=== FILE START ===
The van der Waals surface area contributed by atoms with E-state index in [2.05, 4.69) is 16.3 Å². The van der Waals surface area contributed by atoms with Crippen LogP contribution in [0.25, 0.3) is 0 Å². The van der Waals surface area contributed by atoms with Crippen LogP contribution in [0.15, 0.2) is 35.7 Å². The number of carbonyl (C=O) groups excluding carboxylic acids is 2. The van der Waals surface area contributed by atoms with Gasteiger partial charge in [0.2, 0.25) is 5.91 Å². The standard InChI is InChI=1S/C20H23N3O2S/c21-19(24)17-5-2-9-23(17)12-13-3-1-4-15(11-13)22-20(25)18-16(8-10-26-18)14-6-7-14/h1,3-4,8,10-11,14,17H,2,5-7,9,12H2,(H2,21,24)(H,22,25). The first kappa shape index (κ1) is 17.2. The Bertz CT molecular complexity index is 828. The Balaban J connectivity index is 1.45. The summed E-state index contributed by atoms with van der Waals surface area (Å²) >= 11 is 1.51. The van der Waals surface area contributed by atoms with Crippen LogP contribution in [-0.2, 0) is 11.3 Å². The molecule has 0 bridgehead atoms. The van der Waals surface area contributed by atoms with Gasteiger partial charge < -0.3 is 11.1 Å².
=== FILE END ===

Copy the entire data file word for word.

The van der Waals surface area contributed by atoms with E-state index in [2.05, 4.69) is 16.3 Å². The van der Waals surface area contributed by atoms with Crippen LogP contribution in [0.25, 0.3) is 0 Å². The van der Waals surface area contributed by atoms with Crippen LogP contribution in [0.15, 0.2) is 35.7 Å². The number of carbonyl (C=O) groups excluding carboxylic acids is 2. The van der Waals surface area contributed by atoms with Gasteiger partial charge in [0.2, 0.25) is 5.91 Å². The standard InChI is InChI=1S/C20H23N3O2S/c21-19(24)17-5-2-9-23(17)12-13-3-1-4-15(11-13)22-20(25)18-16(8-10-26-18)14-6-7-14/h1,3-4,8,10-11,14,17H,2,5-7,9,12H2,(H2,21,24)(H,22,25). The first kappa shape index (κ1) is 17.2. The Bertz CT molecular complexity index is 828. The Balaban J connectivity index is 1.45. The summed E-state index contributed by atoms with van der Waals surface area (Å²) >= 11 is 1.51. The van der Waals surface area contributed by atoms with Crippen LogP contribution in [-0.2, 0) is 11.3 Å². The molecule has 0 bridgehead atoms. The van der Waals surface area contributed by atoms with Gasteiger partial charge < -0.3 is 11.1 Å².